The legislation requires sex workers to register with their local STI clinic and obtain a special ID card. To maintain their legal status, sex workers must report every month to a special sex workers’ section of their local STI clinic where they are regularly tested for STIs and HIV. Though the law calls for two visits per month, clinic staff say overcrowding has forced them to reduce the visits to one a month. A woman who has an STI must relinquish her card until treatment is completed, a precaution that aims to keep her from working, since the police can arrest her for working without her card. Sex workers are asked to pay the clinic 500 CFA francs (about 80 cents) a month for tests and treatment, but many do not.


Official sex workers are eligible to join AWA and take advantage of its activities as well as become part of its informal family, a bonus for women who are frequently rejected by their own. Members receive information on AIDS and STIs, including training in AWA’s peer-education program. The organization also provides help in emergencies, including medical care and psychological counseling.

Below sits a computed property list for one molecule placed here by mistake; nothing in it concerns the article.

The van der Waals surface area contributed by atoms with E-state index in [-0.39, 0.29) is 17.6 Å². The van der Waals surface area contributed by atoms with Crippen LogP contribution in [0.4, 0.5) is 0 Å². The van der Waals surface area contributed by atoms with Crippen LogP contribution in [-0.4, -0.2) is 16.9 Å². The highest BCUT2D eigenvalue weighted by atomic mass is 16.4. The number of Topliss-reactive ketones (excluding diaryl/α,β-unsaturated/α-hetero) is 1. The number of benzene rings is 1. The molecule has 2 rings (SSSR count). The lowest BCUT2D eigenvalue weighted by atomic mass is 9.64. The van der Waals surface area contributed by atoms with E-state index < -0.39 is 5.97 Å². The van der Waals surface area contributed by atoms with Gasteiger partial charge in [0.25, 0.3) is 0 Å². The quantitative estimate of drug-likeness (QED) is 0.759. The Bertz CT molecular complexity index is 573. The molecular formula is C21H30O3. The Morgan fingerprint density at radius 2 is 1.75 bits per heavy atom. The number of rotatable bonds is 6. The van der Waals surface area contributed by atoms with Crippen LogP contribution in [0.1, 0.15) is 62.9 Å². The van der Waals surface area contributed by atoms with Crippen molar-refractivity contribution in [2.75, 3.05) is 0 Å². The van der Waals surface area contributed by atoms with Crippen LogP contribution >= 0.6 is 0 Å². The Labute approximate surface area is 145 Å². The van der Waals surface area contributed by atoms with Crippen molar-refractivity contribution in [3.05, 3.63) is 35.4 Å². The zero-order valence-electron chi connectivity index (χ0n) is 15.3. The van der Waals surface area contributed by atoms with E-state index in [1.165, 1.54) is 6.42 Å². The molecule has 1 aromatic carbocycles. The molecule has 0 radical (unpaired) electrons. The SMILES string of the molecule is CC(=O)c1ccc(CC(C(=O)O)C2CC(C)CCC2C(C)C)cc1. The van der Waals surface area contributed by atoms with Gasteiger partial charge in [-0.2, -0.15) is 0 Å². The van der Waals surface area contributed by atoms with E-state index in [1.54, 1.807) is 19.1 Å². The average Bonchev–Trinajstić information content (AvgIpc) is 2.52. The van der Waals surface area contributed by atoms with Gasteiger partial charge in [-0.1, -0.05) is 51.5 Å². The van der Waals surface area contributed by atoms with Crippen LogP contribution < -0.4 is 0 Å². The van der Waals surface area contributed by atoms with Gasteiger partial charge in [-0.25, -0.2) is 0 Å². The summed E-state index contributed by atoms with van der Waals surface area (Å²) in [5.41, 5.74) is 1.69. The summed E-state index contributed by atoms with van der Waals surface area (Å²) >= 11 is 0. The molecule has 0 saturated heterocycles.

Finding Other Occupations Is Difficult


Job training — another focus of AWA’s activities — is high on the list of reasons sex workers give for joining the organization. Most are illiterate, have no financial resources, and generally, are the sole source of support for their children. The sex workers are well aware of the dangers they face. As the midwives point out, even among AWA members, STIs, including HIV, are still too common. “We need to find other occupations for them so they don’t have to say ‘yes’ to men who won’t wear condoms,” said Marie-Jeanne Ndoye, a midwife at the clinic.


Many sex workers are clear about their desire to change. “I’m looking for a way to stop,” said a woman in her mid-30s, who was interviewed at the beach resort at Mbour. “There are too many diseases, and besides, I’m too old … They take one look at me and, ‘Whump, it’s out you go, Mama,” she said, making a forceful sweeping gesture with her hand. She would like to work as a peer educator, organizing AIDS prevention sessions in bars every night, a goal of other AWA members. Yet, their funding barely pays the small staff.


Leaving sex work is difficult for AWA members. Training courses to prepare women for other occupations have not met with much success, nor has it been easy to establish a “tontine,” a common savings plan in West Africa. Ramatoulaye Dioume, formerly of FHI, suggested that the organization needs a full-time financial specialist because, as the social workers are the first to admit, they do not have the time or financial skills.